Chefs and Head Cooks
Standard Occupational Classification #35-1011 Chefs and Head Cooks
SOC Definition - Direct the preparation, seasoning, and cooking of salads, soups, fish, meats, vegetables, desserts, or other foods. May plan and price menu items, order supplies, and keep records and accounts. May participate in cooking. Also known as: Executive Chef; Pastry Chef; Sous Chef
Chefs and head cooks are classified as food preparation and serving related occupations with the majority working in the accommodations and food services industry. For chefs and head cooks 45.1 percent work in full service restaurants, another 7 percent at limited service eating places like cafeterias, grills and buffets, snack and non-alcoholic beverage bars, 10.6 percent in accommodations including traveler accommodations, casino hotels, RV parks and recreational camps, and 6.0 in the amusement, gambling and recreation industry. Education employs 1.5 percent and hospitals about .9 percent and private households 4.9 percent as self-employed chefs.
National employment as chefs and head cooks was 129,370 in 2015. Jobs are up since 2000 when jobs were 122,860. The annual average job increase equals 434 per year since 2000 at a growth rate of .34 percent. The Bureau of Labor Statistics is forecasting job growth for chefs and head cooks of 1,130 per year through 2024 at a growth rate of .85 percent a year.
Job openings make a better measure of new hiring than job growth. Job openings are job growth and the number of net replacements. Net replacements are people who permanently leave an occupation for another occupation or retirement and must be replaced before there can be job growth. Job openings for chefs and head cooks are forecast to be 3,000 a year through 2024.
The recently updated BLS Education and Training Classification assignments list high school diploma or equivalent skills as necessary for entry into jobs as chefs and head cooks. However, percentages from survey data are published for chefs and head cooks showing an educational distribution where 29.2 percent have a high school degree, 17.6 percent have less than a high school degree, 22.5 percent some college, but no degree, 16.9 percent have an associates degree, 12.3 percent have BA degrees, and 1.6 percent have an advanced degree. Five years of experience in a related occupation is considered necessary to a chef or head cook but on-the-job training should not be necessary for new hires.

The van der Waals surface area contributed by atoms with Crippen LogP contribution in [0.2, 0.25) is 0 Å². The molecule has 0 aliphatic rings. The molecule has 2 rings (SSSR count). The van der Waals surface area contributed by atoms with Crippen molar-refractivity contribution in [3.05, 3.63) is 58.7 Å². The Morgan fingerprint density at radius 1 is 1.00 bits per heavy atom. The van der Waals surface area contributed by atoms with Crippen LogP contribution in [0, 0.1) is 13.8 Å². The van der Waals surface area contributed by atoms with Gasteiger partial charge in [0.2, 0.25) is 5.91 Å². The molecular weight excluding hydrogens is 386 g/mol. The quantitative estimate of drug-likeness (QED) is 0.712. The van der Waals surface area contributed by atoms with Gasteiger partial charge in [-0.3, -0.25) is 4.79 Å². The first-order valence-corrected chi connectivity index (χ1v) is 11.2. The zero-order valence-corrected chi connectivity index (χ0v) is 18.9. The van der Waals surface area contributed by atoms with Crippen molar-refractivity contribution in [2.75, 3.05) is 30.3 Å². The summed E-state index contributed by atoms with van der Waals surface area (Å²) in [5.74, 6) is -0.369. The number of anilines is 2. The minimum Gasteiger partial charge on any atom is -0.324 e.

The National Center for Education Statistics reports degree data for America’s colleges and universities. There were 1,138 BA degrees granted in personal and culinary arts in 7 programs in June 2012, the last year of complete degree data. These include baking and pastry arts-baker-pastry chef , culinary arts-chef training, restaurant, culinary, and catering management, and meat cutting-meat cutter. Degrees are up from 2006 when 736 finished similar degrees.
The basic wage data from the BLS occupational employment survey includes a wage distribution. Averages are not used much in wage data. A few high wages pull up the average and make it unrepresentative. Instead a distribution range of wages is published with the 10th, 25th, median, 75th, and 90th percentiles of wages. A 10th percentile wage means 10 percent working in this job have wages equal to or less than the 10th percentile wage and so on. Annual wages are converted to hourly wages by dividing annual wages by 2080
The entry wage for the national market in the 10th percentile for chefs and head cooks is reported as $23,150 in 2015. The 25th percentile wage equals $30,840. The median wage is $41,500, the 75th percentile wage equals $57,110 and the 90th percentile wage is $74,170.
The wages of chefs and head cooks have kept up with inflation for the last decade. For example, to have the buying power of the 2006 median wage of $34,670 in 2015, the chefs and head cooks wage would need to be $40,408.09. In stead it was $41,500, a 2.70 percent increase in the real wage for those 9 years.
Some employers pay a salary to their chef employees in lieu of an hourly wage in order to avoid paying overtime at time and a half. For an employer to pay a salary and be exempt from overtime pay the employee must be paid at least $23,660 a year, or $455 a week, and meet the definition of their work defined in the regulations of the Fair Labor Standards Act as amended. The regulations have always included managerial, professional and educational occupations.
When the Fair Labor Standards Act regulations were revised in 2004 by the Bush administration a new list of specific occupations was included as exempt. Chef was on the list. I have given the regulations that define the work of a chef that an employer needs to meet to pay a salary and be exempt from overtime pay if they pay at least $23,660 a year.
Overtime exemption defined for Chefs---Chefs, such as executive chefs and sous chefs, who have attained a four-year specialized academic degree in a culinary arts program, generally meet the duties requirements for the learned professional exemption. The learned professional exemption is not available to cooks who perform predominantly routine mental, manual, mechanical or physical work.
It is common for employers to title and define someone’s employment to fit the overtime exemption definitions, but it can be exploitive, sometimes bluntly so. If a salary is set close to the 10th percentile wage of $23,150 or less it is a real abuse, but less so the closer pay gets to the median of $41,500.
The Obama Administration has raised minimum salary required for exemption from overtime from $23,660 to $47,467. If a chef’s salary is below $47,467 then his employer will have to pay time and half for overtime beginning December 1, 2016 to be in compliance with the Fair Labor Standards Act. The only way to avoid paying overtime by paying a salary will be to pay an annual salary more than $47,467.